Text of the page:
It sets you apart from the rest of the pack of applicants. Questions show that you've done your homework about the company, and that you're as interested in finding out how you'll fit in and achieve your career goals as they are in learning if you're the right person for the job. You may not have as much time as you'd like to ask all your questions, so plan to ask the most important questions first, in case the interviewer closes the interview before you've had time to ask them all.

Never, ever ask about salary, vacation or other benefits during a job interview. Doing so communicates that you are only interested in what you are going to get out of the job. Remember, the point of the interview is to communicate what you have to offer the employer, not the other way around. The time to talk about money and other goodies is after the employer has offered you the job.

Make sure you say “Thanks”

Follow up with a thank-you letter to the interviewer to let him/her know that you appreciated their time. In cases where the decision is between two very close candidates, a thank you letter can tip the scales in your favour.

Recruitment Sites and Recruitment details

There are several methods of recruitment, the main ones being through a recruitment website, recruitment agency or direct hiring.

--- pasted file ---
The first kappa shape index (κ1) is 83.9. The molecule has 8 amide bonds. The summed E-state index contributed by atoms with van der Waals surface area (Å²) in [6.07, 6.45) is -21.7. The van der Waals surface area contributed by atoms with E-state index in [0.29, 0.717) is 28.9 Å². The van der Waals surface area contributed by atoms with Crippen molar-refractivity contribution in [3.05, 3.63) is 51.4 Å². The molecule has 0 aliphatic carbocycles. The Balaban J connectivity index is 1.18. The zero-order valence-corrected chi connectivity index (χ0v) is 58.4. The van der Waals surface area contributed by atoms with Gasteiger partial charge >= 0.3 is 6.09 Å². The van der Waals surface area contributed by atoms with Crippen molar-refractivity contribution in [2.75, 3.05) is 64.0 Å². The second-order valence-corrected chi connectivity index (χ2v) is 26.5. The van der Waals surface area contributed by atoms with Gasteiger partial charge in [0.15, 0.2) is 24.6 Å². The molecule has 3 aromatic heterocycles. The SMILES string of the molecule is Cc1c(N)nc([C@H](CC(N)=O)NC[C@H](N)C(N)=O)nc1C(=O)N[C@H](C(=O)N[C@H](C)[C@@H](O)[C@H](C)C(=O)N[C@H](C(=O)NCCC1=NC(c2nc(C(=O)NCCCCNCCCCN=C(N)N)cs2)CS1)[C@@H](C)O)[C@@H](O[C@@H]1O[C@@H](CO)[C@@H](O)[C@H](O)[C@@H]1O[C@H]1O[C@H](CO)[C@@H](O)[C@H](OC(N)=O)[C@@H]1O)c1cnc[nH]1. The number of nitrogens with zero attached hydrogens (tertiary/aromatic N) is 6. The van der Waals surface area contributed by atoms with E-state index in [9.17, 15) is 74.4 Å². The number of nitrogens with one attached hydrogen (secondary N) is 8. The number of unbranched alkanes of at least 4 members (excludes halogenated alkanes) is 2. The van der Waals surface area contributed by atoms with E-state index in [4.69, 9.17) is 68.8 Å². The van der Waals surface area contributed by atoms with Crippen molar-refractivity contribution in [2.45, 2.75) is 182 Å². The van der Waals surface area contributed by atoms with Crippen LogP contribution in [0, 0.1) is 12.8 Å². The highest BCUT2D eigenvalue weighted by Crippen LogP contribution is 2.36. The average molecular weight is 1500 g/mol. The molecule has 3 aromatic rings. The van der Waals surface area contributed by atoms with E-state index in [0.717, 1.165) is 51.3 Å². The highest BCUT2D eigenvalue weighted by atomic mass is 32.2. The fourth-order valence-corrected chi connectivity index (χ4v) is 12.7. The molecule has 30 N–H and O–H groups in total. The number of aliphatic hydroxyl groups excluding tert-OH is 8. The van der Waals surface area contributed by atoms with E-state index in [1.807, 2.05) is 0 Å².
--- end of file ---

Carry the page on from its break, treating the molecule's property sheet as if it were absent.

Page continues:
Recruitment Websites

These websites will usually have a section devoted to your profile where you may create your resume and cover letters using various templates. You also have options to receive daily email updates of new vacancies.

Recruitment Agencies

It may be a good idea to register with more than one agency as each company has different client and/or specialties and geographies that they cover. An important point to bear in mind when registering with an agency that a company may use more than one recruitment agency to find employees which will mean that your resume may be sent to them more than once. To avoid this ensure that you find out as much details from the agency before they forward on your details to their client.

Programs in Ontario for skilled immigrants

There are several programs to assist skilled migrants in settling into the local job markets, some of them are free.

Job Connect 

A free employment service to help Job Searchers who are out of school and work find full time employment. The program is funded by Employment Ontario, and services employers and job seekers in Acton, Brampton, Georgetown, Halton, Milton, Oakville and Peel.

A Toronto Region Immigrant Employment Council handbook for job seekers new to Canada from: